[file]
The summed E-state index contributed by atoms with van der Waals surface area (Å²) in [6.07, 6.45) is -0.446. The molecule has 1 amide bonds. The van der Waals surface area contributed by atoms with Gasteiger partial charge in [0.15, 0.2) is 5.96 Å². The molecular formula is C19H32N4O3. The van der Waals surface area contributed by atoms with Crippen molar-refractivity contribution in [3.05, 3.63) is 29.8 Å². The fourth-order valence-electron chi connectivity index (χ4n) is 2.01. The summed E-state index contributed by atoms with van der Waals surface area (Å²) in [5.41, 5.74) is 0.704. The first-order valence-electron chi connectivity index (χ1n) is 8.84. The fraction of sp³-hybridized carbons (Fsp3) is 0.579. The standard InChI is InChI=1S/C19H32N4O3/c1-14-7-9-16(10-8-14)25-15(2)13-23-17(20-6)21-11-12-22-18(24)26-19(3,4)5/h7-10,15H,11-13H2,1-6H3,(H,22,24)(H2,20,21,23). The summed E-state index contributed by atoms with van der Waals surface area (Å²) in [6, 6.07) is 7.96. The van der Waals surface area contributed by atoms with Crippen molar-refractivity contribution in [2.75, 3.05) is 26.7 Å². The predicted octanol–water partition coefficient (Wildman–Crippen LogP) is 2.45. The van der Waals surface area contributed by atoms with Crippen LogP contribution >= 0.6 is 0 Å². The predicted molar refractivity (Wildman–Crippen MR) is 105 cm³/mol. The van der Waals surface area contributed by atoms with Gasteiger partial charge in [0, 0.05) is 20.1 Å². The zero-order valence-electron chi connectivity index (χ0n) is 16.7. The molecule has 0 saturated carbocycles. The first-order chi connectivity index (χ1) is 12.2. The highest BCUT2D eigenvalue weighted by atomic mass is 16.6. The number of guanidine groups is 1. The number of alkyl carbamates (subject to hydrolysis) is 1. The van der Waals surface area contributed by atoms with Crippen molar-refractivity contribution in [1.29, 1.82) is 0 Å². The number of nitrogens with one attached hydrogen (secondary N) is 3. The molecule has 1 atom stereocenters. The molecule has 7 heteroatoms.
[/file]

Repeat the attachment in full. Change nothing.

The summed E-state index contributed by atoms with van der Waals surface area (Å²) in [6.07, 6.45) is -0.446. The molecule has 1 amide bonds. The van der Waals surface area contributed by atoms with Gasteiger partial charge in [0.15, 0.2) is 5.96 Å². The molecular formula is C19H32N4O3. The van der Waals surface area contributed by atoms with Crippen molar-refractivity contribution in [3.05, 3.63) is 29.8 Å². The fourth-order valence-electron chi connectivity index (χ4n) is 2.01. The summed E-state index contributed by atoms with van der Waals surface area (Å²) in [5.41, 5.74) is 0.704. The first-order valence-electron chi connectivity index (χ1n) is 8.84. The fraction of sp³-hybridized carbons (Fsp3) is 0.579. The standard InChI is InChI=1S/C19H32N4O3/c1-14-7-9-16(10-8-14)25-15(2)13-23-17(20-6)21-11-12-22-18(24)26-19(3,4)5/h7-10,15H,11-13H2,1-6H3,(H,22,24)(H2,20,21,23). The summed E-state index contributed by atoms with van der Waals surface area (Å²) in [6, 6.07) is 7.96. The van der Waals surface area contributed by atoms with Crippen molar-refractivity contribution in [2.75, 3.05) is 26.7 Å². The predicted octanol–water partition coefficient (Wildman–Crippen LogP) is 2.45. The van der Waals surface area contributed by atoms with Crippen LogP contribution >= 0.6 is 0 Å². The predicted molar refractivity (Wildman–Crippen MR) is 105 cm³/mol. The van der Waals surface area contributed by atoms with Gasteiger partial charge in [0, 0.05) is 20.1 Å². The zero-order valence-electron chi connectivity index (χ0n) is 16.7. The molecule has 0 saturated carbocycles. The first-order chi connectivity index (χ1) is 12.2. The highest BCUT2D eigenvalue weighted by atomic mass is 16.6. The number of guanidine groups is 1. The number of alkyl carbamates (subject to hydrolysis) is 1. The van der Waals surface area contributed by atoms with Crippen molar-refractivity contribution in [1.29, 1.82) is 0 Å². The number of nitrogens with one attached hydrogen (secondary N) is 3. The molecule has 1 atom stereocenters. The molecule has 7 heteroatoms.